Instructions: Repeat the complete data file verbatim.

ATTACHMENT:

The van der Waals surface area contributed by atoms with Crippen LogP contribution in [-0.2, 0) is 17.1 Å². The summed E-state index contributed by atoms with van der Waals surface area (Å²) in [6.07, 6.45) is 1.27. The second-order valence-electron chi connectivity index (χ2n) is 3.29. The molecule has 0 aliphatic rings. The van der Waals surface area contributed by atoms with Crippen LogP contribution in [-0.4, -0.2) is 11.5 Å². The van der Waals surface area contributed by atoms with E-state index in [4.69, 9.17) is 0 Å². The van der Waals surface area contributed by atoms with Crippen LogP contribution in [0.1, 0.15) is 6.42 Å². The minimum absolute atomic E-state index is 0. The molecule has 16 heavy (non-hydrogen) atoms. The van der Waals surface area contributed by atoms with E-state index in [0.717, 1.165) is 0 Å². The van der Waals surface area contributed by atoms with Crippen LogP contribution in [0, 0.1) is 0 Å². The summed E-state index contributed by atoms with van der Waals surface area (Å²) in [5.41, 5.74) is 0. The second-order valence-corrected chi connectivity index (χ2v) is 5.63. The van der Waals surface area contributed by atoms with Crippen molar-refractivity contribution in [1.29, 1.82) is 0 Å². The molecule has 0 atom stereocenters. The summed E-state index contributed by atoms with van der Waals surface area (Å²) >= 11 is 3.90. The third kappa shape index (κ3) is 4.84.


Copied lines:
The van der Waals surface area contributed by atoms with Crippen LogP contribution in [-0.2, 0) is 17.1 Å². The summed E-state index contributed by atoms with van der Waals surface area (Å²) in [6.07, 6.45) is 1.27. The second-order valence-electron chi connectivity index (χ2n) is 3.29. The molecule has 0 aliphatic rings. The van der Waals surface area contributed by atoms with Crippen LogP contribution in [-0.4, -0.2) is 11.5 Å². The van der Waals surface area contributed by atoms with E-state index in [4.69, 9.17) is 0 Å². The van der Waals surface area contributed by atoms with Crippen LogP contribution in [0.1, 0.15) is 6.42 Å². The minimum absolute atomic E-state index is 0. The molecule has 16 heavy (non-hydrogen) atoms. The van der Waals surface area contributed by atoms with E-state index in [0.717, 1.165) is 0 Å². The van der Waals surface area contributed by atoms with Crippen LogP contribution in [0, 0.1) is 0 Å². The summed E-state index contributed by atoms with van der Waals surface area (Å²) in [5.41, 5.74) is 0. The second-order valence-corrected chi connectivity index (χ2v) is 5.63. The van der Waals surface area contributed by atoms with Crippen molar-refractivity contribution in [1.29, 1.82) is 0 Å². The molecule has 0 atom stereocenters. The summed E-state index contributed by atoms with van der Waals surface area (Å²) >= 11 is 3.90. The third kappa shape index (κ3) is 4.84.